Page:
Back in the sixties (age 14), a friend of mines father knew I was an aviation nut and talked to me all the time about learning to fly in a Cub when he was 9 years old. Of course I thought he was feeding me a line. Said his grandfather had bought the Cub as a wreck and put it back together and let him fly it. One day when I was over he pulled out pictures. Sure enough, there he was with his little brother making a low pass by the house and various other pictures of him with the Cub. I asked him why his little brother seemed at such an odd height sitting in the Cub. Seems they didn't have a front seat, so he set on a bucket.
 

Wiseacre Dave

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Has anyone read Rinker Buck's "Flight of Passage" about two brothers, about 15 and 17, who transited the country in a Piper Cub? Now, that's a tale of the good old days and the initiative of youth.

My brother and I have a similar story: in the summer of 1979 we flew a 108 hp Piper Colt from Virgina to West Yellowstone airport. We were ages 20 and 22. We had to figure out how to cross mountains near the plane's service ceiling. The high Sylvan pass following the road out of Cody, Wyoming into Yellowstone was a particular challenge. We had the colt up to about 11,000 MSL on a very early morning flight when the air was cool and stable. Generally, for other mountains, we used soaring techniques---riding thermals and reading the atmospheric conditions. Navigation was fun too. The VOR would see only about 50 miles ahead, and that's if we were high enough. Mostly we used the charts, followed roads, and verified our positions at every small town by reading the name on the water towers.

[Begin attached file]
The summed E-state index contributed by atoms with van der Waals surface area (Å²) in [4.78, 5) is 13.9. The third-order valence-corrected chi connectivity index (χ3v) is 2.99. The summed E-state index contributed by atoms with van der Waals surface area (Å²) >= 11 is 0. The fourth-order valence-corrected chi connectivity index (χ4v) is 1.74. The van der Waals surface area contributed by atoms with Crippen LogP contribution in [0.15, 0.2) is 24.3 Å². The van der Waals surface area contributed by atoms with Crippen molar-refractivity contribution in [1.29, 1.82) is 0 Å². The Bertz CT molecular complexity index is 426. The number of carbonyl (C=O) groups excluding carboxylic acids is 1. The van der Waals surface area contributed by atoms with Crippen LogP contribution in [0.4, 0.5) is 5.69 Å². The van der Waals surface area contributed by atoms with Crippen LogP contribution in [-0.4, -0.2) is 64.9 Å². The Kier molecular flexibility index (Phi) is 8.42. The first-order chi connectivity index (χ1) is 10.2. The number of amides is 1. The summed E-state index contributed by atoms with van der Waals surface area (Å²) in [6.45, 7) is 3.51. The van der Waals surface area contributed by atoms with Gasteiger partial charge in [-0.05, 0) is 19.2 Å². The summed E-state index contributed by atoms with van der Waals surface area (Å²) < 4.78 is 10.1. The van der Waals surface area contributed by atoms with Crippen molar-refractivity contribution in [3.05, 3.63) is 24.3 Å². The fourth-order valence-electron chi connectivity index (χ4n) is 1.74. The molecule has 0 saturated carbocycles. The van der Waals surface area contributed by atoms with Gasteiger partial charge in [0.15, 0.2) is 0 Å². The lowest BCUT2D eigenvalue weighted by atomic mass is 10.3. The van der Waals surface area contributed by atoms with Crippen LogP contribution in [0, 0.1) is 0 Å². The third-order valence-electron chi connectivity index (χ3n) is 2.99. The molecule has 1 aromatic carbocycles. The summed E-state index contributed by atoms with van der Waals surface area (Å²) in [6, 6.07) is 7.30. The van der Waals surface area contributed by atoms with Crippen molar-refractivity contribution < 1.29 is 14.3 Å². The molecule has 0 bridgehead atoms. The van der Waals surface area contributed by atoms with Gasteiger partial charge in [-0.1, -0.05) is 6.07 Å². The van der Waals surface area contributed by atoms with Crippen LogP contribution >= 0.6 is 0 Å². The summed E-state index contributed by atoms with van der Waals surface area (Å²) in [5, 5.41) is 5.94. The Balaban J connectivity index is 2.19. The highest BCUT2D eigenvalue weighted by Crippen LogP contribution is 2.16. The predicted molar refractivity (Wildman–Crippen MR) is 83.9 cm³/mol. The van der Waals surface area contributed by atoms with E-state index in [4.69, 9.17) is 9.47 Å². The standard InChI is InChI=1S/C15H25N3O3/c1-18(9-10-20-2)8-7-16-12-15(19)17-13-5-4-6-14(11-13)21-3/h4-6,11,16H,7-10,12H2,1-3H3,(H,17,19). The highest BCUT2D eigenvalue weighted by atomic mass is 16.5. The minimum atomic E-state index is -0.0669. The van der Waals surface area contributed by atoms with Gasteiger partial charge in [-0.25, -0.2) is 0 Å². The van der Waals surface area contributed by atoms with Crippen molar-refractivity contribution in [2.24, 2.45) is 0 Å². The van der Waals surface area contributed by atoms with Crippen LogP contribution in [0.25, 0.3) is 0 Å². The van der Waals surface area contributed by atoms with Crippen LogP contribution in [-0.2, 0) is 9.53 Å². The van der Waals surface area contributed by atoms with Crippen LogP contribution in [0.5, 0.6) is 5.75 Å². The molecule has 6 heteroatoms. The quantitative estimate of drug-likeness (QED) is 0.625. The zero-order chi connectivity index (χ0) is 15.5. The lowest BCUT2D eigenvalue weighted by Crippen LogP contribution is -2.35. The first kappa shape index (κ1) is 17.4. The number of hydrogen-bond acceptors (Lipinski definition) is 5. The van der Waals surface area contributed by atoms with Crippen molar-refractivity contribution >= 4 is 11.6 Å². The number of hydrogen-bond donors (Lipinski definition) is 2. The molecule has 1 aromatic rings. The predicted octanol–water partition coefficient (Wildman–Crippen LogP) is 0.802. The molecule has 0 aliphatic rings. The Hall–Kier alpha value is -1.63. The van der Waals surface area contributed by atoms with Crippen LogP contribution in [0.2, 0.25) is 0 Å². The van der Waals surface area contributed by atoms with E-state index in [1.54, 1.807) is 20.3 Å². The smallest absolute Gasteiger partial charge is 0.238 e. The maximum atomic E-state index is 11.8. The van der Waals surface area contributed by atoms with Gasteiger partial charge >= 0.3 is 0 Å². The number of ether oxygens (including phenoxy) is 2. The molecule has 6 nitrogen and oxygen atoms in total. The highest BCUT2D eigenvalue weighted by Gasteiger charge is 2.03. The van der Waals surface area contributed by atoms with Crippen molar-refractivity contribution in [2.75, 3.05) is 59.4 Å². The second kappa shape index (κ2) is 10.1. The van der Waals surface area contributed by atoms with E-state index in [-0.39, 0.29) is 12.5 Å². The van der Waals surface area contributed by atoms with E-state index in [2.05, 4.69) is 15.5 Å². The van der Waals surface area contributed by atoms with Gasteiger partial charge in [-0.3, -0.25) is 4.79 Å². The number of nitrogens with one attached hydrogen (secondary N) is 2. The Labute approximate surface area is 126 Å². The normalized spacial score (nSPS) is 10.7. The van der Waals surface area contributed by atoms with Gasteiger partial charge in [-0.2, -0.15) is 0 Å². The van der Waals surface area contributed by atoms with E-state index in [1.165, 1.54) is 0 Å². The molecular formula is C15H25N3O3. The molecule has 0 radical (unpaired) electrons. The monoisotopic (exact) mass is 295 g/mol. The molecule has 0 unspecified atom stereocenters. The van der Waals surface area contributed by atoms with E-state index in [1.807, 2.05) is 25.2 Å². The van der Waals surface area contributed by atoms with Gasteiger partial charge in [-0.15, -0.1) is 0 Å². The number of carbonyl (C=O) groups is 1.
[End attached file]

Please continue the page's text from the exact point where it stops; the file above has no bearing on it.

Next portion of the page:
I'm now reading Buck's new book, "Life on the Mississippi." That guy is an historian, a good writer, and a real adventurer. His father really reminds me of mine. He always encouraged us taking initiative to find out things for ourselves.